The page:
The obvious benefits of this new way are known. But what is less discussed is that this new way allows you to critique specific pull requests and decisions made in certain commits. This provides an entirely new way to make progress in science. The new unit of science also means that we just don’t dole out credits in crude currency like journal articles but we can also provide lower denominations. We can credit each edit, each suggestion. And why not. The third big benefit is that we can build epistemological trees where the logic of disagreement is clear.

The dead tree edition is dead. It is also time to retire the e-version of the dead tree edition.

Sigh-tations

1 May

In 2010, Google estimated that approximately 130M books had been published.

As a species, we still know very little about the world. But what we know already far exceeds what any of us can learn in a lifetime.

Scientists are acutely aware of the point. They must specialize, as chances of learning all the key facts about anything but the narrowest of the domains are slim. They must also resort to shorthand to communicate what is known and what is new. The shorthand that they use is—citations. However, this vital building block of science is often rife with problems. The three key problems with how scientists cite are:

1. Cite in an imprecise manner. This broad claim is supported by X. Or, our results are consistent with XYZ. (Our results are consistent with is consistent with directional thinking than thinking in terms of effect size. That means all sorts of effects are consistent, even those 10x as large.) For an example of how I think work should be cited, see Table 1 of this paper.

2. Do not carefully read what they cite. This includes misstating key claims and citing retracted articles approvingly (see here). The corollary is that scientists do not closely scrutinize papers they cite, with the extent of scrutiny explained by how much they agree with the results (see the next point). For a provocative example, see here.)

3. Cite in a motivated manner. Scientists ‘up’ the thesis of articles they agree with, for instance, misstating correlation as causation. And they blow up minor methodological points with articles whose results their paper’s result is ‘inconsistent’ with. (A brief note on motivated citations: here).

How Do We Know?

17 Aug

How can fallible creatures like us know something? The scientific method is about answering that question well. To answer the question well, we have made at least three big innovations:

1. Empiricism. But no privileged observer. What you observe should be reproducible by all others.

2. Open to criticism: If you are not convinced about the method of observation, the claims being made, criticize. Offer reason or proof.

3. Mathematical Foundations: Reliance on math or formal logic to deduce what claims can be made if certain conditions are met.

These innovations along with two more innovations have allowed us to ‘scale.’ Foremost among the innovations that allow us to scale is our ability to work together. And our ability to preserve information on stone, paper, electrons, allows us to collaborate with and build on the work done by people who are now dead. The same principle that allows us to build as gargantuan a structure as the Hoover Dam and entire cities allows us to learn about complex phenomenon. And that takes us to the final principle of science.

Peer to Peer

20 Mar

Peers are equals, except as reviewers, when they are more like capricious dictators. (Or when they are members of a peerage.)

We review our peers’ work because we know that we are all fallible. And because we know that the single best way we can overcome our own limitations is by relying on well-motivated, informed, others. We review to catch what our peers may have missed, to flag important methodological issues, to provide suggestions for clarifying and improving the presentation of results, among other such things. But given a disappointingly long history of capricious reviews, authors need assurance. So consider including in the next review a version of the following note:

Reviewers are fallible too. So this review doesn’t come with the implied contract to follow all ill-advised things or suffer. If you disagree with something, I would appreciate a small note. But rejecting a bad proposal is as important as accepting a good one.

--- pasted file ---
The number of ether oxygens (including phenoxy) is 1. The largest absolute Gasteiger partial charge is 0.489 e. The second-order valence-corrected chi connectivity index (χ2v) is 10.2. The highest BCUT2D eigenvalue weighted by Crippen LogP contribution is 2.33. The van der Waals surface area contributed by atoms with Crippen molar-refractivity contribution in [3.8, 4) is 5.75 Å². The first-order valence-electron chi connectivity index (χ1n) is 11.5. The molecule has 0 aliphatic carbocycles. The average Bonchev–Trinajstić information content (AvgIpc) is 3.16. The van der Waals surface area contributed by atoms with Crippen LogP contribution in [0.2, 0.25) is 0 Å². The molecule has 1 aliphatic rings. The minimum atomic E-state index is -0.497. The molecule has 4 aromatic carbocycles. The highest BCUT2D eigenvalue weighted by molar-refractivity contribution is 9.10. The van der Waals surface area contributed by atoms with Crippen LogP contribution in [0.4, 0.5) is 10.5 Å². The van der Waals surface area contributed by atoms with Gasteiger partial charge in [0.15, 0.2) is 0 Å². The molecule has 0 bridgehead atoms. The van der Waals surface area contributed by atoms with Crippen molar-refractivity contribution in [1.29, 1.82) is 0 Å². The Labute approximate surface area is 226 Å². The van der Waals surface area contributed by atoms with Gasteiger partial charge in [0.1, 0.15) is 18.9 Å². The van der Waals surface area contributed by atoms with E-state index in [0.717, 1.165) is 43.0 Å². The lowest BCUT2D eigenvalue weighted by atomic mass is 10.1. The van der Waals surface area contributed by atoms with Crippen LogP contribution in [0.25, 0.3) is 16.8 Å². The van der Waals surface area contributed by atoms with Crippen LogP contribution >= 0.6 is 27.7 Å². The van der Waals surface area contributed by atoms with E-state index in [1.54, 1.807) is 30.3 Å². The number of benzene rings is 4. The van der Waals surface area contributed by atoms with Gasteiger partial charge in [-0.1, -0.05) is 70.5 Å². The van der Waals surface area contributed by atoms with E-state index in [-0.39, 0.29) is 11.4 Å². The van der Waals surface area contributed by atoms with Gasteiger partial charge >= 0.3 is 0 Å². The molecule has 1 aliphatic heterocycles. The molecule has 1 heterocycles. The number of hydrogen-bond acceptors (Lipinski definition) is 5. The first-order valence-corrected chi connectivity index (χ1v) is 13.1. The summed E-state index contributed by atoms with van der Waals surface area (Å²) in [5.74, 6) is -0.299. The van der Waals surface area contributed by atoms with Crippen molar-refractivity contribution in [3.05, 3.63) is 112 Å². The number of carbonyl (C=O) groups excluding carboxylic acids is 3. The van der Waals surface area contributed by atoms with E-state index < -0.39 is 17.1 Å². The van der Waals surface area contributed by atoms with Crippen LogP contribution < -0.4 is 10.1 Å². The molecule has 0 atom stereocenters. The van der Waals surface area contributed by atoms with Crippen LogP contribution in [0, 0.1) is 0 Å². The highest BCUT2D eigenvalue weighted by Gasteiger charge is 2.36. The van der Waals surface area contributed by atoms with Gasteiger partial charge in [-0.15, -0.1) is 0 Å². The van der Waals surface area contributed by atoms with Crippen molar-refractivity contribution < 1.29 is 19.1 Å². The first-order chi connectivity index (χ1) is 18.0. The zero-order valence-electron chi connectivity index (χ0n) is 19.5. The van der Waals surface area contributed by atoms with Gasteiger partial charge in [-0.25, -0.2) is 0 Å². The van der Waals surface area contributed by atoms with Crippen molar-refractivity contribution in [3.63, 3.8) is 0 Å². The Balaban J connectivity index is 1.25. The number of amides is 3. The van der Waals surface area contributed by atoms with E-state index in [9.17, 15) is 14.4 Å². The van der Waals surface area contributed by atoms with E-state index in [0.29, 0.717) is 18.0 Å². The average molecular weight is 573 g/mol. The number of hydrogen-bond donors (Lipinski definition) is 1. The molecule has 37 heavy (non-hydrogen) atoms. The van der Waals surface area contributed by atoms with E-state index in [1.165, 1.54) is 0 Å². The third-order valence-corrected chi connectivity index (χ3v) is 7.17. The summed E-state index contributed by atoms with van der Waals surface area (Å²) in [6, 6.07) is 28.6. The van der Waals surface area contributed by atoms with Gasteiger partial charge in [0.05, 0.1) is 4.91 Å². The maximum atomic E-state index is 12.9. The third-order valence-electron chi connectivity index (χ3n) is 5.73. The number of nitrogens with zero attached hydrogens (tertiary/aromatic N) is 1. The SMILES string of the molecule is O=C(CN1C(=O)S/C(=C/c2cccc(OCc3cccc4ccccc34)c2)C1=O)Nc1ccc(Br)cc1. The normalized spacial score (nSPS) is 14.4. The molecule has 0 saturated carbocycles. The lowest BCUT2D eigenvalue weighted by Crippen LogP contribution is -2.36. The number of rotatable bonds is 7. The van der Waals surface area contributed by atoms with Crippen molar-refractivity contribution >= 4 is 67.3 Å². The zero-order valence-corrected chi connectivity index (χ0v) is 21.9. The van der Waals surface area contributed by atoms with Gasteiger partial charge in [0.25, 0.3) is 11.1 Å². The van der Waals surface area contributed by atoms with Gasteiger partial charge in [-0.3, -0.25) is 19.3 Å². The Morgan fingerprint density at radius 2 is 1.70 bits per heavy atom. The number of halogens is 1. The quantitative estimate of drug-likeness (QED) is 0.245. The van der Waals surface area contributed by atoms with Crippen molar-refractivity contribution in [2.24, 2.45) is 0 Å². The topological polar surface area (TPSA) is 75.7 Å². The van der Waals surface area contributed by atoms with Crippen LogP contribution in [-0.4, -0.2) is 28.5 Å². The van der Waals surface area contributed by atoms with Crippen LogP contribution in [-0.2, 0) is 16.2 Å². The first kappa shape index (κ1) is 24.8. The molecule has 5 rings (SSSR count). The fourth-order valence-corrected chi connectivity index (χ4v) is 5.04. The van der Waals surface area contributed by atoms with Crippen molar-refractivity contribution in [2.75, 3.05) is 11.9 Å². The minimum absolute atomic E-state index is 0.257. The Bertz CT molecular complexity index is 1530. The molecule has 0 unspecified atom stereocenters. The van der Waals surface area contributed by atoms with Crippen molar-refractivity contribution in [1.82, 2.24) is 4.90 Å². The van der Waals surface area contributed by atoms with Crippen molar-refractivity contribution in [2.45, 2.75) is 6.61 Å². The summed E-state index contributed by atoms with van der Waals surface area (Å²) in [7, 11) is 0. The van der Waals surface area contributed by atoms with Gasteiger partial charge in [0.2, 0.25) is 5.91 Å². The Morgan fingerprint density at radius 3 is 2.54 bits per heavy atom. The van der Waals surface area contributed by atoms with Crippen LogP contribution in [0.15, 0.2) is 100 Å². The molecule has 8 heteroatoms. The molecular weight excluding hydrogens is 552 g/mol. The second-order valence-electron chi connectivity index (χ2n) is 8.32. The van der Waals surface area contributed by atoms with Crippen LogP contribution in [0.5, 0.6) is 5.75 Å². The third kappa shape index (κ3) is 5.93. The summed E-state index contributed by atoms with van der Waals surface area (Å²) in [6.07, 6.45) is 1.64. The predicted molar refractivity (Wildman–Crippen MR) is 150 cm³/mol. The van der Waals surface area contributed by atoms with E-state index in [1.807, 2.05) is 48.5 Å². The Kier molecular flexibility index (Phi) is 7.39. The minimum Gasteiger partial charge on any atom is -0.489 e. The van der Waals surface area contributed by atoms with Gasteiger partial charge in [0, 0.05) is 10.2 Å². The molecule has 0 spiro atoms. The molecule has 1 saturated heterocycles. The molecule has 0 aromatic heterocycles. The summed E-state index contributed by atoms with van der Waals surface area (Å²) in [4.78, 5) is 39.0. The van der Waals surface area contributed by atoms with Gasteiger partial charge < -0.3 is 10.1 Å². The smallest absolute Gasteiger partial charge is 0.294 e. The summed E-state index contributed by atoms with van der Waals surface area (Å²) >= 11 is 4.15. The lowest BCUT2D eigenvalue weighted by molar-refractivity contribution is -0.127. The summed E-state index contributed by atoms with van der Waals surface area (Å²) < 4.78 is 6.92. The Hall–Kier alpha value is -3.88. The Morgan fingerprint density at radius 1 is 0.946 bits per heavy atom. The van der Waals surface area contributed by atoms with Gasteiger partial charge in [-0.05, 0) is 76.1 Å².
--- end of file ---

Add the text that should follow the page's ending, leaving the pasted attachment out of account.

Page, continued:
Fear no capriciousness. And I wish you well.

Motivated Citations

13 Jan

The best kind of insight is the ‘duh’ insight—catching something that is exceedingly common, almost routine, but something that no one talks about. I believe this is one such insight.

The standards for citing congenial research (that supports the hypothesis of choice) are considerably lower than the standards for citing uncongenial research. It is an important kind of academic corruption. And it means that the prospects of teleological progress toward truth in science, as currently practiced, are bleak. An alternate ecosystem that provides objective ratings for each piece of research is likely to be more successful. (As opposed to the ‘echo-system’—here are the people who find stuff that ‘agrees’ with what I find—in place today.)

An empirical implication of the point is that the average ranking of journals in which congenial research that is cited is published is likely to be lower than in which uncongenial research is published. Though, for many of the ‘conflicts’ in science, all sides of the conflict will have top-tier publications—-which is to say that the measure is somewhat crude.

The deeper point is that readers generally do not judge the quality of the work cited for support of specific arguments, taking many of the arguments at face value. This, in turn, means that the role of journal rankings is somewhat limited. Or more provocatively, to improve science, we need to make sure that even research published in low ranked journals is of sufficient quality.

The Case for Ending Closed Academic Publishing

21 Mar

A few commercial publishers publish a large chunk of top flight of academic research. And earn a pretty penny doing so. The standard operating model of the publishers is as follows: pay the editorial board no more than $70-$100k, pay for typesetting and publishing, and in turn get copyrights to academic papers. And then go on and charge already locked in institutional customers—university and government libraries—and ordinary scholars extortionary rates. The model is gratuitously dysfunctional.

Assuming there are no long term contracts with the publishers, the system ought to be rapidly dismantled. But if dismantling is easy, creating something better may not be. It just happens to be. A majority of the cost of publishing is in printing on paper. Twenty first century has made printing large organized bundles on paper largely obsolete; those who need it can print on paper at home. Beyond that, open source software for administering a journal already exists. And the model of a single editor with veto powers seems anachronistic. Editing duties can be spread around much like peer review. As unpaid peer review can survive as it always has, though better mechanisms can be thought about. If some money is still needed for administration, it could be gotten easily by charging a nominal submission tax, waived where the author self identifies as being unable to pay.